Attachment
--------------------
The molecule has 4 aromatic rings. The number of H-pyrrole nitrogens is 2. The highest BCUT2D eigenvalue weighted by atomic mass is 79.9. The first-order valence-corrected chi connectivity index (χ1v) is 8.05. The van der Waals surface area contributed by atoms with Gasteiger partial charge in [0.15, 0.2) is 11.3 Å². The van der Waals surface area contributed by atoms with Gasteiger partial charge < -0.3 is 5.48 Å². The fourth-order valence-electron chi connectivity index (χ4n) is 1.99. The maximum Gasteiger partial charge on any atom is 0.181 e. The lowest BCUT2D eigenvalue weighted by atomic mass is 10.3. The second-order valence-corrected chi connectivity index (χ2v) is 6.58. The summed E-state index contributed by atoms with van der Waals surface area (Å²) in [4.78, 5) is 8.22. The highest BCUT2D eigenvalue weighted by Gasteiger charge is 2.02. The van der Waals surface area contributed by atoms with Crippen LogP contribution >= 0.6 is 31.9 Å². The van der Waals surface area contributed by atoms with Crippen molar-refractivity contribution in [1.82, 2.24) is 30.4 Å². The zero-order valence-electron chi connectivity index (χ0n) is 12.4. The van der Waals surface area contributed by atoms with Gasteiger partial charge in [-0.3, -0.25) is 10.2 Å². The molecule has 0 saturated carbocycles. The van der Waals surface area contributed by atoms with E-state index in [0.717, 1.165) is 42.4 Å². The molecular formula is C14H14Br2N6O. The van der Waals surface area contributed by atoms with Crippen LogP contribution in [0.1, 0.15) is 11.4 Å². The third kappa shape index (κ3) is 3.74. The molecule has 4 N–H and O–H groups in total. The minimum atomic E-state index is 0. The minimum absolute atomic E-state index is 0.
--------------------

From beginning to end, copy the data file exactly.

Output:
The molecule has 4 aromatic rings. The number of H-pyrrole nitrogens is 2. The highest BCUT2D eigenvalue weighted by atomic mass is 79.9. The first-order valence-corrected chi connectivity index (χ1v) is 8.05. The van der Waals surface area contributed by atoms with Gasteiger partial charge in [0.15, 0.2) is 11.3 Å². The van der Waals surface area contributed by atoms with Gasteiger partial charge < -0.3 is 5.48 Å². The fourth-order valence-electron chi connectivity index (χ4n) is 1.99. The maximum Gasteiger partial charge on any atom is 0.181 e. The lowest BCUT2D eigenvalue weighted by atomic mass is 10.3. The second-order valence-corrected chi connectivity index (χ2v) is 6.58. The summed E-state index contributed by atoms with van der Waals surface area (Å²) in [4.78, 5) is 8.22. The highest BCUT2D eigenvalue weighted by Gasteiger charge is 2.02. The van der Waals surface area contributed by atoms with Crippen LogP contribution >= 0.6 is 31.9 Å². The van der Waals surface area contributed by atoms with Crippen molar-refractivity contribution in [1.82, 2.24) is 30.4 Å². The zero-order valence-electron chi connectivity index (χ0n) is 12.4. The van der Waals surface area contributed by atoms with Gasteiger partial charge in [-0.3, -0.25) is 10.2 Å². The molecule has 0 saturated carbocycles. The van der Waals surface area contributed by atoms with E-state index in [0.717, 1.165) is 42.4 Å². The molecular formula is C14H14Br2N6O. The van der Waals surface area contributed by atoms with Crippen LogP contribution in [0.1, 0.15) is 11.4 Å². The third kappa shape index (κ3) is 3.74. The molecule has 4 N–H and O–H groups in total. The minimum atomic E-state index is 0. The minimum absolute atomic E-state index is 0.